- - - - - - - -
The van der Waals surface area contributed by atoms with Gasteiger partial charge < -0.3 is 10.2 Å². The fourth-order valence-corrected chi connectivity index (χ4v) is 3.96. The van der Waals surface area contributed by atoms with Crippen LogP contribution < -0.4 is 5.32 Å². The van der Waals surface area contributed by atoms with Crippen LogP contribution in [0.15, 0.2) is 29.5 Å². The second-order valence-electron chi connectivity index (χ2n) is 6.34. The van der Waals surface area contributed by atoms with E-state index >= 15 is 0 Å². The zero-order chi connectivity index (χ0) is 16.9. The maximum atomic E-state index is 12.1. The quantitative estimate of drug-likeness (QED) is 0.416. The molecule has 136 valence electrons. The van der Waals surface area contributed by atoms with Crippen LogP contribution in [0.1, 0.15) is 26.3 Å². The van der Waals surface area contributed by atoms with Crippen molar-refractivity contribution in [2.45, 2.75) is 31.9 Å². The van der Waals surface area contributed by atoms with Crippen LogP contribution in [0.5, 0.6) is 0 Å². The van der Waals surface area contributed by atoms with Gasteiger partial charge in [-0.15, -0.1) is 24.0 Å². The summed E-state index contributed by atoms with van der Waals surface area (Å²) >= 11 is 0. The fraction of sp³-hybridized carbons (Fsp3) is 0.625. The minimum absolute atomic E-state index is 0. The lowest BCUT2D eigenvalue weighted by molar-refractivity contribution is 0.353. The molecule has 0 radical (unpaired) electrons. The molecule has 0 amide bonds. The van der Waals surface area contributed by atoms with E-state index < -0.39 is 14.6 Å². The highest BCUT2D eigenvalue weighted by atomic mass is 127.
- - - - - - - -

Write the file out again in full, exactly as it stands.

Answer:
The van der Waals surface area contributed by atoms with Gasteiger partial charge < -0.3 is 10.2 Å². The fourth-order valence-corrected chi connectivity index (χ4v) is 3.96. The van der Waals surface area contributed by atoms with Crippen LogP contribution < -0.4 is 5.32 Å². The van der Waals surface area contributed by atoms with Crippen LogP contribution in [0.15, 0.2) is 29.5 Å². The second-order valence-electron chi connectivity index (χ2n) is 6.34. The van der Waals surface area contributed by atoms with E-state index >= 15 is 0 Å². The zero-order chi connectivity index (χ0) is 16.9. The maximum atomic E-state index is 12.1. The quantitative estimate of drug-likeness (QED) is 0.416. The molecule has 136 valence electrons. The van der Waals surface area contributed by atoms with Crippen LogP contribution in [0.1, 0.15) is 26.3 Å². The van der Waals surface area contributed by atoms with Crippen molar-refractivity contribution in [2.45, 2.75) is 31.9 Å². The van der Waals surface area contributed by atoms with Crippen LogP contribution in [0.5, 0.6) is 0 Å². The van der Waals surface area contributed by atoms with Gasteiger partial charge in [-0.15, -0.1) is 24.0 Å². The summed E-state index contributed by atoms with van der Waals surface area (Å²) >= 11 is 0. The fraction of sp³-hybridized carbons (Fsp3) is 0.625. The minimum absolute atomic E-state index is 0. The lowest BCUT2D eigenvalue weighted by molar-refractivity contribution is 0.353. The molecule has 0 radical (unpaired) electrons. The molecule has 0 amide bonds. The van der Waals surface area contributed by atoms with E-state index < -0.39 is 14.6 Å². The highest BCUT2D eigenvalue weighted by atomic mass is 127.